Easy as 1-2-3D

by valrac4_a3kqdy


No, the picture above isn’t botched, and your eyesight is just fine. This photo is an anaglyph—an image that simulates a 3D effect when viewed through ­appropriate filters, like the typical red/cyan paper glasses.

[dropcap]G[/dropcap]rab a pair of 3D spectacles and have a look. If you have kids around the house, you probably have some of these lying around somewhere. If not, no worries, they’re pretty easy to find. Cool, isn’t it? What’s even better is that this effect is actually quite simple to do.

The steps

Go out and take a picture of something while looking through the viewfinder with your right eye. Then without changing any settings, take a second shot of the exact same scene while looking through the viewfinder with your left eye. The ­important thing is to keep your head still between the shots—move only the ­camera. Make sure to choose a still subject that is at least a few feet away. Next, open the two resulting images on your computer. They should be vertically aligned. Replace the red channel of the right image with the red channel of the left one. You can then discard the left image. Now, put on your 3D glasses and nudge the red channel left or right until it looks best. Crop the image to remove the colour fringes on the sides. Voilà! Have fun experimenting!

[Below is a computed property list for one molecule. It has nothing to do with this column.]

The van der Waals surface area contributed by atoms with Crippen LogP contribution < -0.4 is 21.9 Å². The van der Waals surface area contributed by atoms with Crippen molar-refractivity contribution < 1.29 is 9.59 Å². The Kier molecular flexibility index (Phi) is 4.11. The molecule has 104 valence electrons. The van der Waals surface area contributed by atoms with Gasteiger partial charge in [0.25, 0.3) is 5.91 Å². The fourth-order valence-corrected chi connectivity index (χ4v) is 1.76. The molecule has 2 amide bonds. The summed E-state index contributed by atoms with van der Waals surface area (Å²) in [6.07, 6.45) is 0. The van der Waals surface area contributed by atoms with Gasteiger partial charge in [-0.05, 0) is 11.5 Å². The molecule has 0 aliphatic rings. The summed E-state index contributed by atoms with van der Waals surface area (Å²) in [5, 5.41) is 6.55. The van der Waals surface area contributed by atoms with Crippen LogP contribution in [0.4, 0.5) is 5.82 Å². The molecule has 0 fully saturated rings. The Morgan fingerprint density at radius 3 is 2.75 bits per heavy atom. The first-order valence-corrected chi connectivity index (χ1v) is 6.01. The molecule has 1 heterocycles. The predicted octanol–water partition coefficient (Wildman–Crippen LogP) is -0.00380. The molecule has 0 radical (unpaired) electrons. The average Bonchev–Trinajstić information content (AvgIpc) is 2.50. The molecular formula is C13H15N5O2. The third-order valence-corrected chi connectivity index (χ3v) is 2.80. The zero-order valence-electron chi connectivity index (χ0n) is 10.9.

Where to find 3D glasses

The first place to look is in children’s DVDs. Many have 3D ­features and include a few pairs of paper glasses. If you don’t have those on hand, you can head to your favourite video rental store. Often they sell spare glasses behind the counter in case you don’t want to wear the same pair as the 2000 people who rented Shrek 3D before you. For the DIY-inclined, you could even cut out a pair of goggles from a transparent soda bottle and colour the left side with a red marker and the right one with a blue marker (but don’t reverse sides).


If you are a subscriber and would like to read about the history of stereo photography, visit Photo Life’s digital library and look for the August/September 2011 issue.

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